Sometime between the 1881 census and 10 October 1884, when Jane married William Kaiser, James and Jane immigrated to Cadillac, Michigan where Jane’s marriage took place.

According to the obituary of James Johnston, published 18 December 1944 in the Cadillac Evening News, the year of his immigration was 1883 and he was 18 years old at the time.  It is almost certain that Jane accompanied her brother.

The marriage record of Jennie Johnston was recorded in Liber 2, page 53, record number 682, of Wexford County, Michigan marriages, Jennie Johnston age 17 and William Kaiser age 22, occupation miller, both born Canada, married by Pastor James Lamb in Cadillac on 10 October 1884, witnesses Mary Garvin and James Johnston.  Mary Garvin was the married name of William Kaiser’s sister, Mary Ann.  According to the 1884 Polk’s Directory of the towns and Villages in the west side of the State of Michigan, North of Grand Rapids, James Lamb was a Baptist minister.

That marriage record is one of only three records have found in Michigan for Jennie/Jane Johnston that reveal her name.

The other is the death record for Winnie Alice Kaiser who was my grandmother and  Jane’s daughter, which states that Winnie Alice was born July 19, 1885, in Michigan, the daughter of Wm Kaiser and Jane Johnston.

And,  on her marriage record  Winnie Alice Kaiser  was age 22,  born  in Cadillac, Michigan daughter of Wm. Kaiser and Jane Johnston.

According to the Maple Hill Cemetery (Cadillac) burial logs, on 21 November, 1887, a burial occurred for “Kysor, Wm inf of”, male, age 3 months.  The “male” is indicated by ditto marks from the row above.  Then, on 29 January 1888, Kysor (crossed out and “Kaiser” written), Mrs. Wm was buried.  No cause of death was listed in the logs for either, and no age for Mrs. Wm Kaiser.

There is no death record in Wexford County for either the infant or Jennie.  There is no birth record for my grandmother, Winnie Alice Kaiser, or for the infant in Wexford County records.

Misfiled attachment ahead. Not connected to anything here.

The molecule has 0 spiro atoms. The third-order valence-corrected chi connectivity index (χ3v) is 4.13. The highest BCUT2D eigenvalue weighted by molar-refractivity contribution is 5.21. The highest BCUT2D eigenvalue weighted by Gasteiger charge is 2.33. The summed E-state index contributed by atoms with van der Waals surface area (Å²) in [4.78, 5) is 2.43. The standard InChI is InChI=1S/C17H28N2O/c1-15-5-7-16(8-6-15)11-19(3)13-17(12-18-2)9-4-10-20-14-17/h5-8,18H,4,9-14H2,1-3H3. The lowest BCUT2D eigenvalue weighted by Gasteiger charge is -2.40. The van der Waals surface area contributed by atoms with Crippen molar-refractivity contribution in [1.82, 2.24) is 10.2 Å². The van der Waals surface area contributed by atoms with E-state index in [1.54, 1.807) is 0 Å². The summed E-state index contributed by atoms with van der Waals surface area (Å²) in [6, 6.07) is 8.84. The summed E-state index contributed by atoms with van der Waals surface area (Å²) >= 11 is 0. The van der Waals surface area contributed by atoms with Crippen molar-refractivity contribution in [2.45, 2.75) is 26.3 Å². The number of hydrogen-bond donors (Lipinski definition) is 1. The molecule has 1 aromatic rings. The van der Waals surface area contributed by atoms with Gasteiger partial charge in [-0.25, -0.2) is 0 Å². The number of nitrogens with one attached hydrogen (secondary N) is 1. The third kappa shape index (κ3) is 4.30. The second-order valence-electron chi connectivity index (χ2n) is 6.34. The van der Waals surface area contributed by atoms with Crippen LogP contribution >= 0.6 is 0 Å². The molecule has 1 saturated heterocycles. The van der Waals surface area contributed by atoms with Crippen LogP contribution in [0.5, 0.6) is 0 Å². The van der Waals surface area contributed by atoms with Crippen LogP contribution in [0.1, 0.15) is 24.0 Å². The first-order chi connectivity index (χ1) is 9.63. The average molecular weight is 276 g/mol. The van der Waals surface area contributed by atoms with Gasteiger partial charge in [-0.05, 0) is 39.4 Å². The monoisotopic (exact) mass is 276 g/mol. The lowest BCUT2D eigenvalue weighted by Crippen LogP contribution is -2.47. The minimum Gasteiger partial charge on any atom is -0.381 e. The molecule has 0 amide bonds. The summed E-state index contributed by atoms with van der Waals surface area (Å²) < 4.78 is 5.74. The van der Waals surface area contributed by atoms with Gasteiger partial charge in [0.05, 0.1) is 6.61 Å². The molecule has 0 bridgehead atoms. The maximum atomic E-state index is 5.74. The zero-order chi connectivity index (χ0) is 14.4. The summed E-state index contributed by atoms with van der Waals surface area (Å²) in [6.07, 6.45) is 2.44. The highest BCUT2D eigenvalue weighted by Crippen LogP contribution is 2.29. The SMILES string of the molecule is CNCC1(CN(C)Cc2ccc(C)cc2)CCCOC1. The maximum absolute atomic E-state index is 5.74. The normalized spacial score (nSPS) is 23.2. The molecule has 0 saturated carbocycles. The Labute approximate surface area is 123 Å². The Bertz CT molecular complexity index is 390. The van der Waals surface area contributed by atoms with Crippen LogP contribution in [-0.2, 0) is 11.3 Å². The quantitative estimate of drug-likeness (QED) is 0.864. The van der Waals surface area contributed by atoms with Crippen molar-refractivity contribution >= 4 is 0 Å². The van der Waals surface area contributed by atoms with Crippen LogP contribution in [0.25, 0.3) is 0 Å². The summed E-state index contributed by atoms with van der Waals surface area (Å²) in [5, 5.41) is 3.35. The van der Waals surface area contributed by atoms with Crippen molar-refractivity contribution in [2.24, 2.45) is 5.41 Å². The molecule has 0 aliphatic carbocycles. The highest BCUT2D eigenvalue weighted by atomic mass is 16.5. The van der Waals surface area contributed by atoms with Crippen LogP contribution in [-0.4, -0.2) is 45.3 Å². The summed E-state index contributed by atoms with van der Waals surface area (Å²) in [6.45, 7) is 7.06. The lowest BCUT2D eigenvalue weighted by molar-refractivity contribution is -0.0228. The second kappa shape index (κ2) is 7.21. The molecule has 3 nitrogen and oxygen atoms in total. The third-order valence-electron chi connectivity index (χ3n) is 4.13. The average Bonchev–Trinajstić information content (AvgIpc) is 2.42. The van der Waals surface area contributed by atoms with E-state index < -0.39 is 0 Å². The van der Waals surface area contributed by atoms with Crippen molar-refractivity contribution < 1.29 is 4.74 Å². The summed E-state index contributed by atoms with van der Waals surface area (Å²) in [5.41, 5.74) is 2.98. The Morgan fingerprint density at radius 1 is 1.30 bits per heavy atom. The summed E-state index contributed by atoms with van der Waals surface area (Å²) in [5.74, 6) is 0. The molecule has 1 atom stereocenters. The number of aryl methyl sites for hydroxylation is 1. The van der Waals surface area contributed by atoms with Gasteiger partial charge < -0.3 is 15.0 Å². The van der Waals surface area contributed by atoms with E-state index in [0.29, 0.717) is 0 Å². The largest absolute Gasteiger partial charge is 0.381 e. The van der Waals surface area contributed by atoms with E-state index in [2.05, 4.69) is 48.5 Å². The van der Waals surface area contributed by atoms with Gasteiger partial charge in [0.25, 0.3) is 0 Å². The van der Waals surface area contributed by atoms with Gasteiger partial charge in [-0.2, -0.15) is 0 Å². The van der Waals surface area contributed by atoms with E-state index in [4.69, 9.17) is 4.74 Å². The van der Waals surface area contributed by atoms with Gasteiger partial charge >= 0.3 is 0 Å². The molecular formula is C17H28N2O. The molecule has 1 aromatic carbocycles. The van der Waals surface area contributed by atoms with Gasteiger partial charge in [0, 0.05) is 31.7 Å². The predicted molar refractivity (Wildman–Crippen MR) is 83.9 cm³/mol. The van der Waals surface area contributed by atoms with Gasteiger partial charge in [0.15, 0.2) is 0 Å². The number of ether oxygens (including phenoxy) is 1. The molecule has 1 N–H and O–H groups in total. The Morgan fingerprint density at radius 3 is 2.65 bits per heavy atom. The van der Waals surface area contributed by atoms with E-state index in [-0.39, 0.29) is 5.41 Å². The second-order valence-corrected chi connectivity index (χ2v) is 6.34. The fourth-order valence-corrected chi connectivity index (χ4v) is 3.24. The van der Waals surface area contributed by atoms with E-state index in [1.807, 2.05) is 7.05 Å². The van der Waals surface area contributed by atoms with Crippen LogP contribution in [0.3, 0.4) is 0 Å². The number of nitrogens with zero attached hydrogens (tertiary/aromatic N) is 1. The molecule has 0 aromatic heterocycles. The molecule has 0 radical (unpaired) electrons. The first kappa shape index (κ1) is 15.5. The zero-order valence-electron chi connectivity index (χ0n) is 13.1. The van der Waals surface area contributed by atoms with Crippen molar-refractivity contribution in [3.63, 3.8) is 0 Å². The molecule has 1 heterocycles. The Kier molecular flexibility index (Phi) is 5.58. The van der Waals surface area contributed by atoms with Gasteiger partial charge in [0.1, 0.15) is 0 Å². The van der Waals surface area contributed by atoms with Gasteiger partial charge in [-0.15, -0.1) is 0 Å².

A newer stone, possibly purchased upon the death of William Kaiser, on the Kaiser lot in Maple Hill cemetery reads: Kaiser, William 1862-1940, Cecelia 1887, Jennie 1867-1888.  There is a matching stone which marks the grave of Daniel E. Kaiser, William’s uncle.

There are 2 older stones on the lot.  One is  that of George Catlin a nephew of William Kaiser’s uncle Daniel E. Kaiser.

The other marks the grave of Daniel Kaiser, 1878-1883.  That Daniel was the son of William Kaiser’s uncle,  Daniel E. Kaiser, and his wife Amanda VanMeer.

Cecelia is a family name.  William Kaiser’s mother’s surname was Long, and several children in the Long family were named Cecelia. Also, William Kaiser had a sister Cecelia who died quite young in Canada.

My great-grandmother, Jane “Jennie”  Johnston met an untimely death at a young age, and I have so far found no record of that death.  Jane and William  suffered the loss of a child just before her death.  Whether the infant was a girl named Cecelia, or an boy as the cemetery records say cannot be proven.  The reason for the death of Jane and her baby also remain a secret.

Tragically, of the family John and Catherine Johnston, of Grey Township, Huron County Ontario, Canada, and Cadillac, Wexford County, Michigan the only member who survived past youth was James, 1865-1944.

Here is the photo which shows the origin of the curls I’ve fought off all my life, check out my great grandmother, the little girl in the front.  In fact, John, and all his girls have the curls.

Back:  Catherine “Kate”, Margaret “Maggie”.  Seated, John Johnston, Catherine Raper Johnston holding Barbara “Winnie”.  Front: James and Jane  “Jennie”.

Photo in the possession of Ted Servis, Cadillac, Michigan.  On the back, “The family of John and Catherine Johnston”.

*More details on life in rural Grey Township can be found in Grey Township And Its People by Marilyn Engel, ISBN 0-9691293-0-0.